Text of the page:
Fair Dealing in Canada: A Defence to Copyright Infringement

Fair Dealing in Canada & Freedom of Expression in Copyright

Fair Dealing in Canada:  the Copyright Act

In a copyright infringement action, sections 29, 29,1 and 29.2 of the Copyright Act provides for the use of fair dealing as a defence.  There are two basic prerequisites to determine whether someone can use fair dealing in Canada as a defence to a claim of copyright infringement. First, the dealing must be fair. Second, the dealing must be for one the purposes specified in the Copyright Act (private study, research, criticism, review, or news reporting, education and parody/satire) as per the test in the SCC CCH case. However, two SCC decisions after that in 2012, SOCAN and CCLA, further defined the fair dealing analysis.

The fair dealing defence to copyright infringement has expanded over the years. This article will the definition of Fair Dealing and compare it to the US concept of Fair Use. Entcounsel handles a lot of copyright matters and the first thing we look at is whether there is first a fair dealing defence to the infringement before pursuing it.

What is Fair Dealing?

In a copyright infringement action, sections 29, 29,1 and 29.2 of the Act provides for the use of fair dealing as a defence.  There are two basic prerequisites to determine whether someone can use “fair dealing” as a defence to a claim of copyright infringement. First, the dealing must be fair. Second, the dealing must be for on the purposes specified in the Act. Fair dealing for one one of the enumerated purposes including:

  • research, private study, education, parody or satire;
  • criticism or review (Fair dealing for the purpose of criticism, review or news reporting must contain a credit to the source and the author)
  • news reporting
  • educational institutions
  • libraries, archives and museums
  • single reproduction of computer programs as backup
  • incidental use
  • ephemeral recording
  • pre-recorded works
  • for persons with disabilities
  • for purposes of certain federal Acts such as the Access to Information Act
  • for the author to make certain copies
  • for agriculture fairs
  • for religious purposes
  • non-commercial user-generated content
  • certain reproduction for private purposes
  • fixing signals and recording programs for later listening or viewing
  • backup copies (of works other than software)
  • interoperability of computer programs
  • encryption research
  • computer systems and network security, and
  • temporary reproductions for technological processes
  • etc….

However, fair dealing is not an easy defence to prove. It depends on the facts and is analyzed on a case by case basis. It depends on various factors such as the nature of the work copied, the amount and significance of the work copied, the use made of the copy, and the degree to which the copy competes in the market for the original, the availability of a licence from a collective society.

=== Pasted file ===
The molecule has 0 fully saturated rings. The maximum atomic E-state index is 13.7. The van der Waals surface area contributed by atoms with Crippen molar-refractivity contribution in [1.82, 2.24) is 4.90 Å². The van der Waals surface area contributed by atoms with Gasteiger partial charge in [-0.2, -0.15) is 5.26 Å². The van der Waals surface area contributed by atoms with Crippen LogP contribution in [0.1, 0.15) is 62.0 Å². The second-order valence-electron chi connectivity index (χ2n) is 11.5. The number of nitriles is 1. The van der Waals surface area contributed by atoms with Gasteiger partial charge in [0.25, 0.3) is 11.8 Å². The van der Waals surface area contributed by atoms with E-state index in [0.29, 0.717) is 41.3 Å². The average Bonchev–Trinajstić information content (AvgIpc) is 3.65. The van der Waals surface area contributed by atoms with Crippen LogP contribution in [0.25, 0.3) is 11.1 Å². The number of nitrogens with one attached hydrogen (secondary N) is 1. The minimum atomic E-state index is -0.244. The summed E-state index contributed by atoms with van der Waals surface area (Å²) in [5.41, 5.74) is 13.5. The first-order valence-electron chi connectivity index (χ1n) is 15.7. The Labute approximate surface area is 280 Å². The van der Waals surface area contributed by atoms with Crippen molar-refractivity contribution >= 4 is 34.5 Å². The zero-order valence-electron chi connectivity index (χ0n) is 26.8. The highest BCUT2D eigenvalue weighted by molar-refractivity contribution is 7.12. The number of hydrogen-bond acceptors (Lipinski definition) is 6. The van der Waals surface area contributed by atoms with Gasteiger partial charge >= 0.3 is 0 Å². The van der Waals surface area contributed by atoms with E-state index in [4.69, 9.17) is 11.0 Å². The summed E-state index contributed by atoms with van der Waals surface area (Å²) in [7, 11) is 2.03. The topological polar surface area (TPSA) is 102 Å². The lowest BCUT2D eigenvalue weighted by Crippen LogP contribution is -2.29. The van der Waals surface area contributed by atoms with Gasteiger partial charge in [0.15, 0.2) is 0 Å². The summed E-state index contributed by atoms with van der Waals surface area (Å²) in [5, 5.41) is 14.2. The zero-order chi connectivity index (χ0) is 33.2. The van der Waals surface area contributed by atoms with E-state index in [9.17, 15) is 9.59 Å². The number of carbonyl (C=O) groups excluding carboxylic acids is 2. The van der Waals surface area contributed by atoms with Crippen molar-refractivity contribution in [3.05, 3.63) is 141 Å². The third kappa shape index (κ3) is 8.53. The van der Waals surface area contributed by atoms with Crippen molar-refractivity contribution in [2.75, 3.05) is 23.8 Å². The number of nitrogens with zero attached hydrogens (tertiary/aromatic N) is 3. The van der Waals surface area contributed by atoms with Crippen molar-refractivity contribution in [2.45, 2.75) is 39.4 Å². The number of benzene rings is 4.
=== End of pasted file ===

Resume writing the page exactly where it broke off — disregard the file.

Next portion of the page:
As we know, fair dealing for the purpose of private study and research does not include multiple copying of works by educational institutions to distribute to students in classrooms or cover the selling of course packs.

The Canadian concept of fair dealing is different than the US concept of fair use. Fair use is broader. However, even with the US concept being broader, the court in Texaco still found that the copying was not fair dealing.

In the Texaco case (American Geophysical Union et. al. v. Texaco) which went to the Court of Appeal and settled before U.S. Supreme Court by Texaco agreeing to pay a seven figure amount to the CCC for photocopying licensing. The Court held that it was not fair use under the U.S. Copyright Act for a profit-seeking company to make unauthorized photocopies of copyrighted articles published in scientific and technical journals for use by the company’s scientists employed in scientific research. It is very likely that should Canadian courts be faced with a fair dealing question in the context of photocopying for research for commercial purposes, it would be concluded in much the same manner as the Texaco decision.

In order for fair dealing to be used as a defence, the copying must be for one of the specified purposes (research, private study, criticism, review or news reporting) and the defence only generally only applies to the individual doing the research or private study (i.e. the purpose for which the copying is undertaken is the purpose of the person making the copies and not the purpose of the person for whom the copies are made). *subject to the new exception

The Supreme Court of Canada in CCH Canadian Ltd. v. Law Society of Upper Canada concludes that these exemptions are not “loopholes” and that there must be a balance between “users’ rights” in the free dissemination of knowledge and information and authors and copyrights owners.

Copyright Owner Rights vs. Users Rights

The Supreme Court of Canada has interpreted copyright law as a balance between copyright right owners and users.  In the Théberge v Galerie d”Art due Petit Champlain Inc, 2002 SCC 34, [2002] 2 SCR 336 [Théberge], the court stated:

[t]he Copyright Act is usually presented as a balance between promoting the public interest in the encouragement and dissemination of works of the arts and intellect and obtaining a just reward for the creator.

The proper balance … lies not only in recognizing the creator’s rights but in giving due weight to their limited nature.  [paras 30-31].